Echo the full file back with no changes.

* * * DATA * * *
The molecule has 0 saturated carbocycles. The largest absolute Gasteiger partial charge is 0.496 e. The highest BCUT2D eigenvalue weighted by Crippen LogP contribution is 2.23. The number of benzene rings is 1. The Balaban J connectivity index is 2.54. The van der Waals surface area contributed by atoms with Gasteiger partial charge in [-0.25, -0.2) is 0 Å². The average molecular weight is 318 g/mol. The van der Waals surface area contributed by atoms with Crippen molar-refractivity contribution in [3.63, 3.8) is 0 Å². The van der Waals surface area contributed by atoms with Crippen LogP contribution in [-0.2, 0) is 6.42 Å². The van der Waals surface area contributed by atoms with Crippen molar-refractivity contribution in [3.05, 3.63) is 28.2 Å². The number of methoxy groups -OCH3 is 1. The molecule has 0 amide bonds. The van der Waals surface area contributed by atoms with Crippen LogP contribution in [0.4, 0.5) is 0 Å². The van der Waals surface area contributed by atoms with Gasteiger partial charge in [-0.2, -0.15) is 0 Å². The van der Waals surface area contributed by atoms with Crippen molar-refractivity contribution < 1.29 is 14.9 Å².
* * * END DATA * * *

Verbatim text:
The molecule has 0 saturated carbocycles. The largest absolute Gasteiger partial charge is 0.496 e. The highest BCUT2D eigenvalue weighted by Crippen LogP contribution is 2.23. The number of benzene rings is 1. The Balaban J connectivity index is 2.54. The van der Waals surface area contributed by atoms with Gasteiger partial charge in [-0.25, -0.2) is 0 Å². The average molecular weight is 318 g/mol. The van der Waals surface area contributed by atoms with Crippen molar-refractivity contribution in [3.63, 3.8) is 0 Å². The van der Waals surface area contributed by atoms with Crippen LogP contribution in [-0.2, 0) is 6.42 Å². The van der Waals surface area contributed by atoms with Crippen molar-refractivity contribution in [3.05, 3.63) is 28.2 Å². The number of methoxy groups -OCH3 is 1. The molecule has 0 amide bonds. The van der Waals surface area contributed by atoms with Crippen LogP contribution in [0.4, 0.5) is 0 Å². The van der Waals surface area contributed by atoms with Gasteiger partial charge in [-0.2, -0.15) is 0 Å². The van der Waals surface area contributed by atoms with Crippen molar-refractivity contribution < 1.29 is 14.9 Å².